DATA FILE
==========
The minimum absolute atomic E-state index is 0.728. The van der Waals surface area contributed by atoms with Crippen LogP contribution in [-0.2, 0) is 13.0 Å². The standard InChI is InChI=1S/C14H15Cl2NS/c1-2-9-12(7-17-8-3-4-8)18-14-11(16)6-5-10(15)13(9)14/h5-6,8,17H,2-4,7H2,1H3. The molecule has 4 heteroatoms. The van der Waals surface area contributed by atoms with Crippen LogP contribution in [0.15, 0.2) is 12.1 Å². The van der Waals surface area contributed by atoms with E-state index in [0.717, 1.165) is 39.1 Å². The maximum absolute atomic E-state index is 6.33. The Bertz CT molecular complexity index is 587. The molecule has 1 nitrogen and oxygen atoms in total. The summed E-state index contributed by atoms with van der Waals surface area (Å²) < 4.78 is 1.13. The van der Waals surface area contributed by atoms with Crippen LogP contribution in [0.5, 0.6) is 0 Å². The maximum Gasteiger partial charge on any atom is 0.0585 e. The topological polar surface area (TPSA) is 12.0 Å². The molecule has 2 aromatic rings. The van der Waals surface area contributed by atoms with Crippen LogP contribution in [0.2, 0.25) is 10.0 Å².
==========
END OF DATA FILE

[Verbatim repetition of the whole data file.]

The minimum absolute atomic E-state index is 0.728. The van der Waals surface area contributed by atoms with Crippen LogP contribution in [-0.2, 0) is 13.0 Å². The standard InChI is InChI=1S/C14H15Cl2NS/c1-2-9-12(7-17-8-3-4-8)18-14-11(16)6-5-10(15)13(9)14/h5-6,8,17H,2-4,7H2,1H3. The molecule has 4 heteroatoms. The van der Waals surface area contributed by atoms with Crippen LogP contribution in [0.15, 0.2) is 12.1 Å². The van der Waals surface area contributed by atoms with E-state index in [0.717, 1.165) is 39.1 Å². The maximum absolute atomic E-state index is 6.33. The Bertz CT molecular complexity index is 587. The molecule has 1 nitrogen and oxygen atoms in total. The summed E-state index contributed by atoms with van der Waals surface area (Å²) < 4.78 is 1.13. The van der Waals surface area contributed by atoms with Crippen LogP contribution in [0.5, 0.6) is 0 Å². The maximum Gasteiger partial charge on any atom is 0.0585 e. The topological polar surface area (TPSA) is 12.0 Å². The molecule has 2 aromatic rings. The van der Waals surface area contributed by atoms with Crippen LogP contribution in [0.2, 0.25) is 10.0 Å².